Equity can be defined as giving everyone what they need to be successful. The IWD 2023 campaign theme seeks to forge worldwide understanding about why equal opportunities aren’t enough, and a focus on gender equity needs to be part of every society’s DNA.
International Women’s Day belongs to everyone, everywhere. Collectively, we can all help create a diverse, equitable and inclusive world.
1. Within your market/industry sector, what progress have you seen businesses take to progress gender equity?
There’s definitely more awareness and recognition of the need for diversity. More businesses and hiring managers have become more cognizant of the gender gap, especially in the cybersecurity and tech industry.
I’ve seen many security leaders targeting their recruitment and awareness efforts, focusing on attracting talent via their organisational culture, career progression, leadership and mentorship initiatives, as well as their diversity and inclusion program with family-friendly benefits, wellness care packages and flexible work arrangements.
2. What is one action companies can take to further balance their talent attraction strategies?
I’m going to list a few key actions. But first, a quick-win action for companies would be to review their current recruitment and hiring process and check if any particular group would be unfairly disadvantaged. Focus on removing biases, this means taking steps to ensure that job postings are intentionally inclusive and the language used is gender neutral. Having a diverse interview panel (not just across gender, but in experiences and cultural backgrounds) also helps. Finally, instead of just relying on job applicants, have a process where the talent team actively seeks out diverse candidates.
3. What is your top advice for making job descriptions more inclusive?
Check and see if your job requirements are overly restrictive and if it’s just a checklist. Prioritise the specific skills and qualifications needed for the role while keeping any non-essential requirements as broad as possible. Avoid overly restrictive criteria, such as setting a minimum number of years of experience, which could discourage younger applicants or those who have taken time off from work for caregiving. I need to also highlight, I’ve heard many similar stories where people were deterred from applying for jobs as they self-disqualify upon seeing gender-coded languages.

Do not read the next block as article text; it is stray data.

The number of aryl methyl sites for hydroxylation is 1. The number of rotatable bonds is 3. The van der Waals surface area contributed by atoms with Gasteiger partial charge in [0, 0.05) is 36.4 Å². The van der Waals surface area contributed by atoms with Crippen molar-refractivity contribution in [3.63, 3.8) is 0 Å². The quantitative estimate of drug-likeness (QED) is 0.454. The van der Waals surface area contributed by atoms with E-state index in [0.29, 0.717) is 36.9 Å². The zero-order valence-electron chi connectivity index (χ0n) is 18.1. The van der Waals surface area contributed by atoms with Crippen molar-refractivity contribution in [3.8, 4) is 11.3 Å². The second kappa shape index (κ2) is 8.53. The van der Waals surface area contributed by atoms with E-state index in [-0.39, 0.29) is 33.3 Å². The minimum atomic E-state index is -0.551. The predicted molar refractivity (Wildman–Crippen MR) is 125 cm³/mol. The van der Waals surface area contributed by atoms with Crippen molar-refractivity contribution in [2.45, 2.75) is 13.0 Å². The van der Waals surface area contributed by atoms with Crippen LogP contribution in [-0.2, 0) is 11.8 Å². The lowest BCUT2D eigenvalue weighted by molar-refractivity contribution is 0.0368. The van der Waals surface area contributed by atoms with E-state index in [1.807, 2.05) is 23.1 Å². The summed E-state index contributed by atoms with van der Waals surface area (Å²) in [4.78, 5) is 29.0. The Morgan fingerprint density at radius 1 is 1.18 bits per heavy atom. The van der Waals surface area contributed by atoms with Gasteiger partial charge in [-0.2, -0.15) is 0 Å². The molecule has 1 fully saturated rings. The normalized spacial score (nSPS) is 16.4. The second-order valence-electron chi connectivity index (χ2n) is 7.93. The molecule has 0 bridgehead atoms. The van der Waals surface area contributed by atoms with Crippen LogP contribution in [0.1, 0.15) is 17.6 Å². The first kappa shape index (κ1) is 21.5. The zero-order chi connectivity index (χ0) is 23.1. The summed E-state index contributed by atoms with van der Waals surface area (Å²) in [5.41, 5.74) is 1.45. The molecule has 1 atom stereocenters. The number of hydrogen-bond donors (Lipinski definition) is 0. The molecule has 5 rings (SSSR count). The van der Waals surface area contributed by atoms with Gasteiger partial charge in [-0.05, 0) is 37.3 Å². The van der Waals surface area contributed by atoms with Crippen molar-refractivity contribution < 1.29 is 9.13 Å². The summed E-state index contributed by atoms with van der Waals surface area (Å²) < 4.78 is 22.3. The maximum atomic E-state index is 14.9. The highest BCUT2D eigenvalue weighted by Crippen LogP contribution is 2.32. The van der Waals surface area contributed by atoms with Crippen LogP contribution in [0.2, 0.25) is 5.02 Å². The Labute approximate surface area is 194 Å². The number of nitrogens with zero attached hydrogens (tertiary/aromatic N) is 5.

4. Do you think that more companies adopting a hybrid working pattern has helped to shift pre-conceived conceptions about flexible working for women, and why?
Definitely! Hybrid working patterns have helped normalise flexible work arrangements and showcase its feasibility and productivity. This shift has made it easier for those with caregiving responsibilities to participate without the traditional stigmatisation.
5. What does being an effective ally for women look like to you?
Lala, and no, it’s not the seafood clams. LALA: Listen, Affirm, Learn, Advocate.
Listen, affirm your peer’s ideas by amplifying their voice, take time to learn different perspectives and experiences, and then advocate for diversity by supporting inclusion initiatives, mentorship, and championing their career advancements and progress.
6. What advice would you give aspiring women in the industry you work in?
Don’t be afraid to reach out and ask for mentorship! People are more willing to help and share their experiences, more than we might realise. Also, let’s continually challenge ourselves in overcoming all the different syndromes, such as the imposter syndrome all the way to the tall poppy syndrome. I was invited to share my personal journey and growth at the TEDx stage (https://www.ted.com/talks/shamane_tan_the_imposter_syndrome_of_the_tall_poppies) and yet, constantly have to remind myself of the same as well.